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Location: Iranians live literally all over the world. There are large numbers of Iranians living in Western Europe and the United States, particularly in the Los Angeles area. There are also many Iranians living in Turkey.

History: 6th Century BC - Iranians under Achaemenid rule begin colonizing non-Persian areas of the empire.
4th Century BC - Alexander the Great conquers Persia and Iranians outside of Persia find themselves cut off from their home.
7th Century AD - Arabs, who quickly transform the country into an Islamic state, raid Iran.
1970’s - Claiming religious persecution, the Bahai begin leaving the country.
1980’s - Following the 1979 revolution, Iranians leave in large numbers, fleeing the strict rule of the Islamic Republic of Iran.
2003- Iran is declared to have the highest rate of “brain drain” (the exodus of young, well educated men and women). Over 150,000 educated Iranians leave Iran every year.

Languages: Iranians who live outside of Iran quickly become fluent in their host language. These languages include English, German, Dutch, French and Arabic.

Population: There are millions of Iranians who live outside of Iran. There are no fewer than 100,000 in Turkey alone. In recent years, Canada has accepted the highest numbers of Iranian refugees.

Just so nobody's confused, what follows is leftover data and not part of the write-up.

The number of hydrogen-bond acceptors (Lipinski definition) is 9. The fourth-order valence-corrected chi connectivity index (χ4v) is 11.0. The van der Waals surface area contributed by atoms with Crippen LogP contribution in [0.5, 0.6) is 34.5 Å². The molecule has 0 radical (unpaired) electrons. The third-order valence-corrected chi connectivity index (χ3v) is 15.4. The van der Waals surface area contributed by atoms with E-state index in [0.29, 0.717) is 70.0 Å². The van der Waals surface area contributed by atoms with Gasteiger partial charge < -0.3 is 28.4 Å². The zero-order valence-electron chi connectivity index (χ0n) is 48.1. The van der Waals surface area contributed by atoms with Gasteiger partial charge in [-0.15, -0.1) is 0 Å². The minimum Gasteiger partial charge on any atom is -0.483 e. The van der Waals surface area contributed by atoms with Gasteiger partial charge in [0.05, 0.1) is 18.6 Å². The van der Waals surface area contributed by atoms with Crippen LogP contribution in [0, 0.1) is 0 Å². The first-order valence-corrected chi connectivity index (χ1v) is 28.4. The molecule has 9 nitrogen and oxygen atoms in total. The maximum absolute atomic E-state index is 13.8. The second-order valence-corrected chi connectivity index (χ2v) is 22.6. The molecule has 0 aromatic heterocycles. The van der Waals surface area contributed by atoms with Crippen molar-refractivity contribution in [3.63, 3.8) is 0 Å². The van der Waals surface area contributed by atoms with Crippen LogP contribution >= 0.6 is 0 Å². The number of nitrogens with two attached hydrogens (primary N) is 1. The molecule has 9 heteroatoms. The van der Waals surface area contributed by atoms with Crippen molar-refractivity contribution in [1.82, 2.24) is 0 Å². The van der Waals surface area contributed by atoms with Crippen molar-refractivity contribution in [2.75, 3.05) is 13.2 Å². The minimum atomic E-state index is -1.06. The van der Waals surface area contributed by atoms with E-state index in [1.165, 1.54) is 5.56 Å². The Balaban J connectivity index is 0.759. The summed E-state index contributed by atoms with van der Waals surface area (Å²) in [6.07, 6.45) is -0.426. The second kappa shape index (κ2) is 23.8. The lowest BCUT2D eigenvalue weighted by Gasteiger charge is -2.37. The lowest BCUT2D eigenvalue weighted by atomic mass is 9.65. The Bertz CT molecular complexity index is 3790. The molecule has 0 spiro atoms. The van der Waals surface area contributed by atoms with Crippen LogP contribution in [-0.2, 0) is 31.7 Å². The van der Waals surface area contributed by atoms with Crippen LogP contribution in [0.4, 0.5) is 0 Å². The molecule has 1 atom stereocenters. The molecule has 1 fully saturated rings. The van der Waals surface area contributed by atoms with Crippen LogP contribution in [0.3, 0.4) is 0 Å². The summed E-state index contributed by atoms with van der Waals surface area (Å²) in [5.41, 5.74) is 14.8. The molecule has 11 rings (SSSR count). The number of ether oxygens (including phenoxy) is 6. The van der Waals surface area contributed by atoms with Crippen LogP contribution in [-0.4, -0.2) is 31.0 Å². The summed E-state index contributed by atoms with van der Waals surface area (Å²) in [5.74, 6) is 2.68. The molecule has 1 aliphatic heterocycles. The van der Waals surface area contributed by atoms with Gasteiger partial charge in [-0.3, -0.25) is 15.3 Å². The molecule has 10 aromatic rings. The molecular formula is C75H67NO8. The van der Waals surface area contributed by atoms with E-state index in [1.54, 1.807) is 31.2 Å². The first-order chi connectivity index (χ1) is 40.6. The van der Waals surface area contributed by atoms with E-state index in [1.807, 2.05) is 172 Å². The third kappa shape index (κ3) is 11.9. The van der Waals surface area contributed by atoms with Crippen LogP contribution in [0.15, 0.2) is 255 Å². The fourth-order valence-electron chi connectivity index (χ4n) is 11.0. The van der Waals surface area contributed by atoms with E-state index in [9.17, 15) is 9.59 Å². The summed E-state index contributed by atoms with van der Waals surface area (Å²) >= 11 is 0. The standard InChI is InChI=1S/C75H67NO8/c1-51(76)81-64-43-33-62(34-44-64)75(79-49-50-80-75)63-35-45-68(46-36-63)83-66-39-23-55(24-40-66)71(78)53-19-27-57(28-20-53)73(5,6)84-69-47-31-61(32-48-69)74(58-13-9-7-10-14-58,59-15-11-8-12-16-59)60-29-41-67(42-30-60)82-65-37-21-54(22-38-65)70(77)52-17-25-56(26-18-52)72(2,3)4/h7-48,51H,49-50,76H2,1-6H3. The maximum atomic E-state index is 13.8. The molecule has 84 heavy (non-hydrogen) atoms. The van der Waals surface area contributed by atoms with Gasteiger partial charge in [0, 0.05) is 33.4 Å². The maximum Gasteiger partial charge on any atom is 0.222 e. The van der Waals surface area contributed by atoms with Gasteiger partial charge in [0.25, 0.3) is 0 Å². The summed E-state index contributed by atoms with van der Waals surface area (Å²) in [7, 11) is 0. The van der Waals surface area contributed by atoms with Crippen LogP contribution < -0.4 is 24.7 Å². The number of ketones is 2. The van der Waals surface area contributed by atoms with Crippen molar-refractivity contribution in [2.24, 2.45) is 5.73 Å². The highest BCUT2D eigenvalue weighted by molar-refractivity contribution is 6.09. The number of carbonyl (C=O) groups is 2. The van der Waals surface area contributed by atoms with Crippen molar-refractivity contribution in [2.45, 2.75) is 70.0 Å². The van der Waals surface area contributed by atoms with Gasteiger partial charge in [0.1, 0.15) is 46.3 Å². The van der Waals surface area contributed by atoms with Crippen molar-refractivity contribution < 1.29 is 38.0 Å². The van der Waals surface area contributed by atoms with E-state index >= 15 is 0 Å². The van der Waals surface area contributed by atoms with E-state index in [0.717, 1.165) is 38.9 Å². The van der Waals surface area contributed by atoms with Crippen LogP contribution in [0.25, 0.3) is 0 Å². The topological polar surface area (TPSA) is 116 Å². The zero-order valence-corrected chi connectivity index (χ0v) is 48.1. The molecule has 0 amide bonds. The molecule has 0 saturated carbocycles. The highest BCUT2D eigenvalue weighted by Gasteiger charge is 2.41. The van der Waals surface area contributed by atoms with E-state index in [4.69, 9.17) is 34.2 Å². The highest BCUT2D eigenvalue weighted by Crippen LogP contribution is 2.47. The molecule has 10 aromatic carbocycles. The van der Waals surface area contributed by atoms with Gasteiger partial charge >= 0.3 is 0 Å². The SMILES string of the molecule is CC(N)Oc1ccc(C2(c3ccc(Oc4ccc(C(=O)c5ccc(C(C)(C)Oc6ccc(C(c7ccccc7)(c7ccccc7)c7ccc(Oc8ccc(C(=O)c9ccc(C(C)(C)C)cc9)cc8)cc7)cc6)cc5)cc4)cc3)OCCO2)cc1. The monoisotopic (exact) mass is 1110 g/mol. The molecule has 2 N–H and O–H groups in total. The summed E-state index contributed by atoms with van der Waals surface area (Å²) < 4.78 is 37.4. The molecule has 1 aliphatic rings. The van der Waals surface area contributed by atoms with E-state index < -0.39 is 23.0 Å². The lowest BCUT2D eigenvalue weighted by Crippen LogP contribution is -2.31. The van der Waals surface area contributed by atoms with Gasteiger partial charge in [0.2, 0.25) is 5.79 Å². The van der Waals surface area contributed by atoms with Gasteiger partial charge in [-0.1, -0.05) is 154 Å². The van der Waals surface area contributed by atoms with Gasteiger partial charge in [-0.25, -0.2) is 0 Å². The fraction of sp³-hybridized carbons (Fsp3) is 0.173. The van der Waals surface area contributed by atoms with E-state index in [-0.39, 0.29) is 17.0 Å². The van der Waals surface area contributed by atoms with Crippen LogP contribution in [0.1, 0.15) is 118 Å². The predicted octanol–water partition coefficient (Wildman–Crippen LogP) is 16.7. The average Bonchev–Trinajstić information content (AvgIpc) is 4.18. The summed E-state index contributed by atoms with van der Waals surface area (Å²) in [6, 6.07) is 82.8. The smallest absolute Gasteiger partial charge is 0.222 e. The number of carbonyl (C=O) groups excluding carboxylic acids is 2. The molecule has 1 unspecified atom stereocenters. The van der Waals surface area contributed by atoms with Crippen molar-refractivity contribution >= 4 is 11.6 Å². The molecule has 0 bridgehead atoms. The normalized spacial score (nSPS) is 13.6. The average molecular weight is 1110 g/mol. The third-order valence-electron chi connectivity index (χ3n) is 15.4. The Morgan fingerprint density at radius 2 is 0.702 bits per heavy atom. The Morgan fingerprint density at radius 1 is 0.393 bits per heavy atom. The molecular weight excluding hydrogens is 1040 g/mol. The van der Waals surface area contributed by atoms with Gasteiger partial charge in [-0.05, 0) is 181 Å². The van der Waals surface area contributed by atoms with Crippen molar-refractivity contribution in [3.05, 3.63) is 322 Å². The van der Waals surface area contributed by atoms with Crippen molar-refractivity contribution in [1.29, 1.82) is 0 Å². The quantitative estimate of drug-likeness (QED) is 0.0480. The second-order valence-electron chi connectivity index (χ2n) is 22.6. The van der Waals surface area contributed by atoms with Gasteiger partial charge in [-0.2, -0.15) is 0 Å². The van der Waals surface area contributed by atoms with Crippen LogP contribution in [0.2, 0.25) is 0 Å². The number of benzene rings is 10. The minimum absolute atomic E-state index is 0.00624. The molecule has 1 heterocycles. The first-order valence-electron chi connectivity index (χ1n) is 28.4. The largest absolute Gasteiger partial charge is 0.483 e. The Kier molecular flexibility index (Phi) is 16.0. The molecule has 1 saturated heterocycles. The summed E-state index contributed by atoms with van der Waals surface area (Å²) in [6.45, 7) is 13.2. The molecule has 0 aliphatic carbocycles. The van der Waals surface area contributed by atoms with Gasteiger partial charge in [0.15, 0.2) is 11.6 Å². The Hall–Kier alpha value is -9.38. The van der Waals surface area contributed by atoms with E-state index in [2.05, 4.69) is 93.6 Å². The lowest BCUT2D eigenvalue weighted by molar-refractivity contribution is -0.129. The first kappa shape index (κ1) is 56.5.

Lifestyle: Once Iranians become legal residents of their host country, they generally assimilate into the local culture and society.
Life for refugees is difficult with long days of inactivity and feelings of being unwanted. Their sense of worth erodes as they come from a well-to-do life to a life of squalor and poverty. Refugees who have not been recognized as asylum seekers live under the stress of being caught by police and in turn being deported back to Iran. Undocumented refugees are forced to take menial jobs and work long hours for little pay. The children of these undocumented refugees often do not go to school and suffer from the lack of education.
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Spiritual Identity: Since most Iranian expatriates leave Iran to escape government oppression and since Iran’s government is an Islamic theocracy, most of the Iranian Diaspora are non-religious.
Shortly after the beginning of the second Gulf War in May 2003, Iranian refugees in Iraq learned that they would be welcomed back to Iran. Between 600 and 700 Iranian refugees made the return trek to Iran. As it turned out, the refugees found themselves trapped in the middle of a minefield. They ended up unable to return home and unwelcome in Iraq. Many Iranian refugees find themselves in a spiritual no-man’s land.

Status of Christianity: Iranians worldwide are responding to the message of Christ. Once they become believers they often become involved in local churches. Some even begin ministering to other Iranian refugees. Some Iranian refugees have tried to use the Christian church as a means to securing asylum. A lot of Iranians have suffered at the hands of religious men, but have found acceptance and unconditional love in Christian communities.
One refugee left Iran bent on revenge on the men who tortured him and ruined his life. While outside of Iran, he became a believer when he had a vision of Jesus telling him that he could be forgiven when he would forgive his tormentors. Recently he was asked what he would do if he could return to Iran. “I would find those who tortured me and tell them about Jesus’ love.